With 2017 being the 500-year anniversary of Martin Luther’s posting of his 95 theses on the doors of Wittenberg, this is a rich year for us as Protestants. Books, conferences, documentaries, and resources abound for helping us refocus our minds on the importance of the Protestant Reformation and how God used that for the recovery of the Gospel and His Word.
One excellent resource that you definitely don’t want to miss out on is a new documentary by Patrol on Martin Luther. The documentary is titled Luther: The Life and Legacy of the German Reformer and is directed by Stephen McCaskell, the same man behind this excellent documentary on Charles Spurgeon.
Martin Luther’s name is often synonymous with the Protestant Reformation, and for good reasons. Though he is not solely responsible for the Reformation that recovered the Gospel from the abuses of the Roman Catholic Church of the day, his life and ministry certainly brought the work before to a climax, as well as ushered in generation upon generation of new Christians who championed the cause in the decades and centuries following.
The documentary is excellently made, consisting of animated reenactments, scholarly interviews, on-site commentary, and more. The film is narrated by Barry Cooper and includes contributions by R.C. Sproul, Stephen Nichols, Carl Trument, Steven Lawson, Robert Godfrey, and more.
The film is split into 4 parts, with a total run time of 91 minutes.
Part 1 (Before The Fire) looks at the cultural climate and state of the church at the time of Luther, including a look at the work already begun by men like John Wycliffe and John Huss before Luther.
Part 2 (The Monk Who Changed The World) comprises the bulk of the film. This section looks at the life of Martin Luther from the time that he was a child, through the period of his becoming an Augustinian Monk, and all the way into his posting of the 95 theses, his stand at the Diet of Worms, and his German exile.
Part 3 (The Untamed Tongue) steps back and looks a bit deeper into the character of the man. For better or for worse, Martin Luther was known as a man with an untamed tongue. The same resilience and fire that enabled him to make his stand at Worms equally got him into trouble with claims of anti-Semitism and other allegations. In his own words, speaking of the difference between himself and his partner and successor, Philip Melanchthon, Luther says: “Melanchthon cuts with a knife. I swing with an axe.”
Part 4 (The Fire Still Burns) looks at the effects of Luther’s life and the Reformation not only in the decades that followed in the 1500s, but even into today. The Reformation is not over. What Martin Luther began in the 1500s is a fire that still burns alive and well in Christianity today. As the narrator in the film says: “Once you begin to see what Luther did 500 years ago, you begin to see his fingerprints all around you today.”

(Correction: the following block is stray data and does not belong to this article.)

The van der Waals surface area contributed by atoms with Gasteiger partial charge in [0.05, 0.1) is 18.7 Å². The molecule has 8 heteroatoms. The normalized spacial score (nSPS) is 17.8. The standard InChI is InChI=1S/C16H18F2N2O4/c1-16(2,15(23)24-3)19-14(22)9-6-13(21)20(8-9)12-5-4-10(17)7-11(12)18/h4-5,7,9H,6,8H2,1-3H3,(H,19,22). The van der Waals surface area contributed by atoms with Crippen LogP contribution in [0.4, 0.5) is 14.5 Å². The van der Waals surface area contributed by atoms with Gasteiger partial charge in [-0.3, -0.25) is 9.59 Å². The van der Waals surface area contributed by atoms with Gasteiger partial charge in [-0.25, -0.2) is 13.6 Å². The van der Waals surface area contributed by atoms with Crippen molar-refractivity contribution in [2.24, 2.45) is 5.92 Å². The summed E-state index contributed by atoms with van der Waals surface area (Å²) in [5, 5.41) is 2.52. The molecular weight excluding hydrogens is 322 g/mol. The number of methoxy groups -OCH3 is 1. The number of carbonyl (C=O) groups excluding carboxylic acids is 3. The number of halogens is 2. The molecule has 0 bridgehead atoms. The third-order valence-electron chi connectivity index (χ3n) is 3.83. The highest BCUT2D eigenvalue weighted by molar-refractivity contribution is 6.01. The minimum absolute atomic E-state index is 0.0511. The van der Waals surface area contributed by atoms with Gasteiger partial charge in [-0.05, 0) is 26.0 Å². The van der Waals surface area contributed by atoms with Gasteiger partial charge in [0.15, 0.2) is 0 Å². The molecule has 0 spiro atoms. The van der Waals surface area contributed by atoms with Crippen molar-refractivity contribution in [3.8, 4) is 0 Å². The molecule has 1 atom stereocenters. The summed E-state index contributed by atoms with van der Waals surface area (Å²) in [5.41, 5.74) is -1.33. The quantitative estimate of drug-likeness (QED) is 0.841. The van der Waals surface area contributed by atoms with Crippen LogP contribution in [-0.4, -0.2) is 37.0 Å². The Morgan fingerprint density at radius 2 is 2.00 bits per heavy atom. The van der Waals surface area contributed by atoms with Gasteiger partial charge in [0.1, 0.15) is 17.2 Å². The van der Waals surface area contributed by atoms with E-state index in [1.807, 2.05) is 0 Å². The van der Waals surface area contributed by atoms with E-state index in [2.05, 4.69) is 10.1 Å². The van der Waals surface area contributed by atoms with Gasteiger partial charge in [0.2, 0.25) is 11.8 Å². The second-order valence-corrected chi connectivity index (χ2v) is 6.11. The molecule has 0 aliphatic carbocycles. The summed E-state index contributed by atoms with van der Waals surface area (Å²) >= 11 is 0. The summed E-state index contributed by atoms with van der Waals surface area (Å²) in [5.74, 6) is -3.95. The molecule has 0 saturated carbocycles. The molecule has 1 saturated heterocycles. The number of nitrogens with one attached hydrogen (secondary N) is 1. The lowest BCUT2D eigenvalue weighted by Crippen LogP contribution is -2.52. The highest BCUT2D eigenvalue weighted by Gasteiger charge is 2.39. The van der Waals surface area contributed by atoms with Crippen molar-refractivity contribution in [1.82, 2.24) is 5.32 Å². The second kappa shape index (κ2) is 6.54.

A Few Interesting Things
Though I have previously studied Luther and read some of his writings, I still found myself walking away from this documentary learning a few more interesting things.
One of those things is that the doors of Wittenberg on which Luther posted his 95 theses was the sort-of “bulletin board” for the faculty. Luther was not intentionally splitting the church or aiming to form a new religion per se. Rather, he was seeking to propose a serious, intellectual discussion over the whole structure of the indulgences and the Catholic Church. Though I knew that latter part, I was unaware that the doors customarily served as the “bulletin board” upon which to post things. I just assumed that he was trying to make a statement by nailing them to the front door.
Another thing that I did not know was the question that Luther wrestled with as he made his stand at the Diet of Worms. Though many are familiar with his “Here I Stand” speech, and some are aware of the 24-hours that Luther requested to have in order to think before he answered whether or not he would recant, I was unaware of the reason for which Luther requested this delay. What did Luther have to think about? The question that Luther wrestled with was whether he considered himself to be alone wise? His critics told him that he would have to stand before God and answer that question: “Are you alone wise? Are you the only person that has been wise enough to see these things?” Luther wrestled to make sure that he was not operating out of a supposed higher knowledge or deeper wisdom. He concluded that he was not driven by the conviction that he alone was wise; rather, he was driven by the Word of God, and what it clearly taught, and he could argue no other.
Whether you are a Luther scholar, decently familiar with the man and his ministry, or have no knowledge of him (and maybe even thought I was talking about Martin Luther King Jr most of this review), you will find this documentary to be a great help and inspiration to you. Not only will you walk away more informed on who Martin Luther is and why the Reformation is important, but you will also walk away with a greater confidence in the Word of God, a great conviction of its authority and sufficiency, and a greater boldness to stand firmly and faithfully upon that Word.
As we celebrate the 500-year anniversary of Martin Luther and the Reformation, let us not be content to stop there. May our study of the man and the event lead us to a greater confidence, conviction, and boldness as we stand faithfully for the inerrant, authoritative, and sufficient Word of God. This documentary will help you do just that.
In accordance with FTC regulations, I would like to thank Patrol for providing me with a review copy of this DVD in exchange for a fair and honest review.